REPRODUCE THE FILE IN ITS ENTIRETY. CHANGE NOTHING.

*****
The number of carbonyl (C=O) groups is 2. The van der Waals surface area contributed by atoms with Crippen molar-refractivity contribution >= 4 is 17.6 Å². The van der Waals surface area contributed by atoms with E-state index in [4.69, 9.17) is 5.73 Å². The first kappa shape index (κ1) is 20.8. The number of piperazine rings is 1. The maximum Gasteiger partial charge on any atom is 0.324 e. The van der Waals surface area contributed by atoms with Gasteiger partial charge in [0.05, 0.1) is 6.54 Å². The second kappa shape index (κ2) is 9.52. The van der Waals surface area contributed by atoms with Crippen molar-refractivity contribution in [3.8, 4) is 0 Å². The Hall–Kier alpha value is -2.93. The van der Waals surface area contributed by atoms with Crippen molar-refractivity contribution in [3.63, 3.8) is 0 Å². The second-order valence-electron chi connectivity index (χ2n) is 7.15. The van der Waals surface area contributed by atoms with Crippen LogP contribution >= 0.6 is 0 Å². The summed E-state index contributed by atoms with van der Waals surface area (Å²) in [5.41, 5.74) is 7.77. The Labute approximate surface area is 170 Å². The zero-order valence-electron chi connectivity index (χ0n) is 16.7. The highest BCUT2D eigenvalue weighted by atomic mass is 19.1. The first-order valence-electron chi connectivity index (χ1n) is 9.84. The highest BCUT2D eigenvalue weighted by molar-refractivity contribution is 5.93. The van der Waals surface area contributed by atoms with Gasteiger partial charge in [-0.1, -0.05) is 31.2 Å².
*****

The number of carbonyl (C=O) groups is 2. The van der Waals surface area contributed by atoms with Crippen molar-refractivity contribution >= 4 is 17.6 Å². The van der Waals surface area contributed by atoms with E-state index in [4.69, 9.17) is 5.73 Å². The first kappa shape index (κ1) is 20.8. The number of piperazine rings is 1. The maximum Gasteiger partial charge on any atom is 0.324 e. The van der Waals surface area contributed by atoms with Gasteiger partial charge in [0.05, 0.1) is 6.54 Å². The second kappa shape index (κ2) is 9.52. The van der Waals surface area contributed by atoms with Crippen molar-refractivity contribution in [3.8, 4) is 0 Å². The Hall–Kier alpha value is -2.93. The van der Waals surface area contributed by atoms with Crippen molar-refractivity contribution in [3.63, 3.8) is 0 Å². The second-order valence-electron chi connectivity index (χ2n) is 7.15. The van der Waals surface area contributed by atoms with Crippen LogP contribution >= 0.6 is 0 Å². The summed E-state index contributed by atoms with van der Waals surface area (Å²) in [5.41, 5.74) is 7.77. The Labute approximate surface area is 170 Å². The zero-order valence-electron chi connectivity index (χ0n) is 16.7. The highest BCUT2D eigenvalue weighted by atomic mass is 19.1. The first-order valence-electron chi connectivity index (χ1n) is 9.84. The highest BCUT2D eigenvalue weighted by molar-refractivity contribution is 5.93. The van der Waals surface area contributed by atoms with Gasteiger partial charge in [-0.1, -0.05) is 31.2 Å².